We invited people who voted in the Board election to leave a question or a comment. This comment was left by a USBGF member:
When live backgammon tournaments resume, something needs to be done about all the highly skilled people who are playing in the advanced division rather than the open division. The board needs to come up with an aggressive, clearly defined method of moving qualified players into the open division.
This topic has been discussed before, but there has been no consensus on a solution to the problem. For that matter, there isn’t even firm agreement that this problem exists. But we can and should agree that it is a problem when we force intermediate players to compete at a level that they feel is beyond their skills. Some creative ideas have been suggested, like creating a third division, or using a different format for Intermediate divisions. Whatever the ultimate solution, I know that if we don’t listen, and if we don’t create a system that is perceived as fair, we will lose members and tournament players.
If you are reading this, you are very likely a skilled tournament player, one of perhaps 2,000 to 4,000 people. I am convinced that there are hundreds of thousands of casual players who enjoy the game, but are unaware of opportunities to improve their skills and find attractive playing venues. Many do not want to play in tournaments or use the cube, yet we provide hardly any opportunities for such casual and social play. To expand awareness of how wonderful it can be to play with the cube, participate in tournaments, and use Federation and other resources to improve our skills, we must broaden our promotion of the game.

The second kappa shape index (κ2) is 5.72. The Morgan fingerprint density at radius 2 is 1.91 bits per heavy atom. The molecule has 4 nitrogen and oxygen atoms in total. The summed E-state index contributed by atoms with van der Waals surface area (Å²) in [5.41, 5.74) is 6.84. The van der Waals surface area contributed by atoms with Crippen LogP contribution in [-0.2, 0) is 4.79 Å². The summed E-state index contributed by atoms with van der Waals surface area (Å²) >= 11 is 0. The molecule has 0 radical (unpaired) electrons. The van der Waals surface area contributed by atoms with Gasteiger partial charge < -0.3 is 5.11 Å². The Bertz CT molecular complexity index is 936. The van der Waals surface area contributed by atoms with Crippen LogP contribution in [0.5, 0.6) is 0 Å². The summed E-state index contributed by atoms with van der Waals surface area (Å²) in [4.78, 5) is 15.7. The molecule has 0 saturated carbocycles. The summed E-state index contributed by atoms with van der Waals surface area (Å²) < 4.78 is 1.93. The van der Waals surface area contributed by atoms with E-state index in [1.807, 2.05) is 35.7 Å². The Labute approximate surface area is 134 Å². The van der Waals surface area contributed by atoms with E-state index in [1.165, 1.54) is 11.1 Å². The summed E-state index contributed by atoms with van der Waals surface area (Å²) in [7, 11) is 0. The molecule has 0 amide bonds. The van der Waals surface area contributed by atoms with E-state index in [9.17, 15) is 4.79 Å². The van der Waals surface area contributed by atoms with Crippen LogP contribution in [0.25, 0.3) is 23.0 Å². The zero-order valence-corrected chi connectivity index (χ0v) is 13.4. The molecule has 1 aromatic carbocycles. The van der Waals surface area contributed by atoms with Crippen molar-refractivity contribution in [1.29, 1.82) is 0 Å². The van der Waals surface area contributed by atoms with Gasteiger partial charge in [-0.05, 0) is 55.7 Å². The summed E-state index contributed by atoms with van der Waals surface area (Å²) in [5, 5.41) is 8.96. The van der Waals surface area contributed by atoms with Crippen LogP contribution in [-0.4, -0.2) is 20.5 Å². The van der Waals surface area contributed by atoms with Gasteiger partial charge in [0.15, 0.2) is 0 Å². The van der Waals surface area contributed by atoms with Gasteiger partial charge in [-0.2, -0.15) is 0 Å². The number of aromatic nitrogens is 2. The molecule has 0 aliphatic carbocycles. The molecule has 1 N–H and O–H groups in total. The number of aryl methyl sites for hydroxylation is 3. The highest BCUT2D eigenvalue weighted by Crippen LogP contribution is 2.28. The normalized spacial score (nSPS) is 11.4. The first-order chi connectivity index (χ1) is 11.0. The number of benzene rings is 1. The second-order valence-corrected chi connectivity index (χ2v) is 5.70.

These are some projects and ideas that we are working on:
- A task force has been created to organize an educational video library. Starting with the basics, like setting up a board, progressing to reference positions, counting, etc.
- Casual “destination tournaments.” Small, intimate groups playing in a less intense schedule, at a boutique destination, where different couples are encouraged to socialize with one another. Events may be high-roller, or lower entry fees, Open or Beginner, but the idea is to achieve a balance between playing and socializing—with players and non-players.
- Better support for local clubs and their events.
- Retention strategies for lower-level Open players and Intermediates.
- Appropriate playing opportunities for novices, like Newcomer Tournaments.
- Monthly online seminars.
- Structured study groups.
Note that we are proud to own the ABT and support it strongly. We love our ABT events, organizers, and players—which should be no surprise since each and every Board member avidly participates in the
ABT tour, and we probably have over three centuries of combined backgammon experience. The ABT points race has been a great highlight of organized backgammon since 1993, and that will continue! We hope to increase attendance by attracting many more players with initiatives such as those described above.
Finally, I am delighted to announce that we have reached our fund-raising goal of $50,000 for the Capital Campaign to develop our new website. And, at this writing, we are just a few thousand dollars shy of meeting our $100,000 goal in the overall Capital Campaign! For myself and on behalf of the USBGF,
I would like to extend thanks to all of you who have contributed. I cannot tell you how motivating it is for us to know that we have your support.
I look forward to 2021. We have a wonderful community. Thank you for being part of it!